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Flatland: A Romance of Many Dimensions – Edwin A. Abbott

17 Feb

FLEAAEdwin A. Abbott’s droll and delightful ‘romance of many dimensions’ explores this conundrum in the experiences of his protagonist, A Square, whose linear world is invaded by an emissary Sphere bringing the gospel of the third dimension on the eve of the new millennium. Part geometry lesson, part social satire, this classic work of science fiction brilliantly succeeds in enlarging all readers’ imaginations beyond the limits of our ‘respective dimensional prejudices’. In a world where class is determined by how many sides you possess, and women are straight lines, the prospects for enlightenment are boundless, and Abbott’s hypotheses about a fourth and higher dimensions seem startlingly relevant today.

There are those books that sit on your shelves for years, patiently waiting for you to come to your senses and devour them and this is just such a book. It brings together the joys of maths, philosophy and fun all in one easy and entertaining to read combination.

It’s a fantastic abstract journey, something akin to Gulliver’s travels or Allan Quatermain, giving you a chance to consider something totally alien yet immensely easy to visualise realities.

Taken at face value, this tale is a wonderful jaunt around a two-dimensional world in which you will get to understand such things as how the inhabitants can distinguish each other when they all appear as lines, as well as learning about the hierarchy, politics and history of Flatland.

For those of you who love a bit of subtext, the book is a razor-sharp satire on Victorian culture, its morals and ideologies.  Naturally women get a raw deal, although Abbott, a supporter of Women’s rights makes some salient points throughout the book on the position and the almost parallel culture the two sexes led at the time.  The politics of keeping the masses docile against the rich and the lack of a decent education system both come in for a fair bit of parody as well, the absurdity of such a system would be amusing were it not a mirror for real life.  That all of the above still goes on in the world today is genuinely a chilling thought to my mind.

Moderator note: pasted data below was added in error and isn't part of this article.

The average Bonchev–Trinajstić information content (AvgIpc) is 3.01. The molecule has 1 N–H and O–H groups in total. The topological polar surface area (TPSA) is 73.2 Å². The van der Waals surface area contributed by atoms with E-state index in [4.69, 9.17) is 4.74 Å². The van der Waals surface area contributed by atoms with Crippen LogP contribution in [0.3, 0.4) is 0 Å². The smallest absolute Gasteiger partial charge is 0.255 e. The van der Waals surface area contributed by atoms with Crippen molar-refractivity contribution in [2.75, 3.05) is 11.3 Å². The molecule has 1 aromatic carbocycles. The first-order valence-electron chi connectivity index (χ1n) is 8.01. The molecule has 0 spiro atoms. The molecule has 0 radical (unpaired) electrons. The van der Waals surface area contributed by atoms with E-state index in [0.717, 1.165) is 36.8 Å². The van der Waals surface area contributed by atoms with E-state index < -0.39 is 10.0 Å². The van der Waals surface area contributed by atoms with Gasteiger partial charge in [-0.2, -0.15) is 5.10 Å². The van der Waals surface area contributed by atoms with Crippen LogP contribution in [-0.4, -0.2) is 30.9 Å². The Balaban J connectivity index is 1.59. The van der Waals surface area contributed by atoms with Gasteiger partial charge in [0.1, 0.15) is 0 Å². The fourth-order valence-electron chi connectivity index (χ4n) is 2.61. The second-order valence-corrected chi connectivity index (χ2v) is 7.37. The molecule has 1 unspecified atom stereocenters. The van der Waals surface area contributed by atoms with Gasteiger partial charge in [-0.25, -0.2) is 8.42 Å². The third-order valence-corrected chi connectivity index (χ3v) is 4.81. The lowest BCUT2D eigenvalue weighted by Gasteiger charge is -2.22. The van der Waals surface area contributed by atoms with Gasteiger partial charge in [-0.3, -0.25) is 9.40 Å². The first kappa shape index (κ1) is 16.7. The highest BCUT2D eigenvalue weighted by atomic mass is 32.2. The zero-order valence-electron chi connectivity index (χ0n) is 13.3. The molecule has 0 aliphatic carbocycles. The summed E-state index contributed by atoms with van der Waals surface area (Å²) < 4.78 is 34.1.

The book is broken up into two parts, part one contains the guide to this new world, realising a land of two dimensions where logic and perspective are strangely skewed but the rules remain consistent and coherent at all times. The characters in the story do lack depth but then again that is the nature of their universe and for a world that struggles with the concept of upward, and yet not Northward we shouldn’t be surprised.

Part two is where things get more epic, there is a look at the extremes of logic in one, three and even no dimensions, which is fascinating and vivid and leads the reader to speculate on how a fourth dimension would look to our eyes, trained as we are to seeing in three dimensions.  It is worth noting that the Sphere, despite being a ‘higher’ being as it were, is still flawed and prone to the same weakness in logic that his fellow dimension hopper is and is not messianic figure as tradition on this plane dictates.

The same questions of further dimensions still tantalise us today and this book will engage and beguile the reader and leave them looking at things in a different way.  I have one further point (oh come on, as if I would let the review go without that pun, although I have done well to get this far without using it) to make, the writing may not always be of the highest standard but the ideas contained will encourage forays into  science books and maths literature.  For those of you wishing to read something mathsy I recommend looking up Fermat’s Last Theorem, Lewis Carroll in Numberland and Euclid’s Window to name a few of the ones I enjoyed.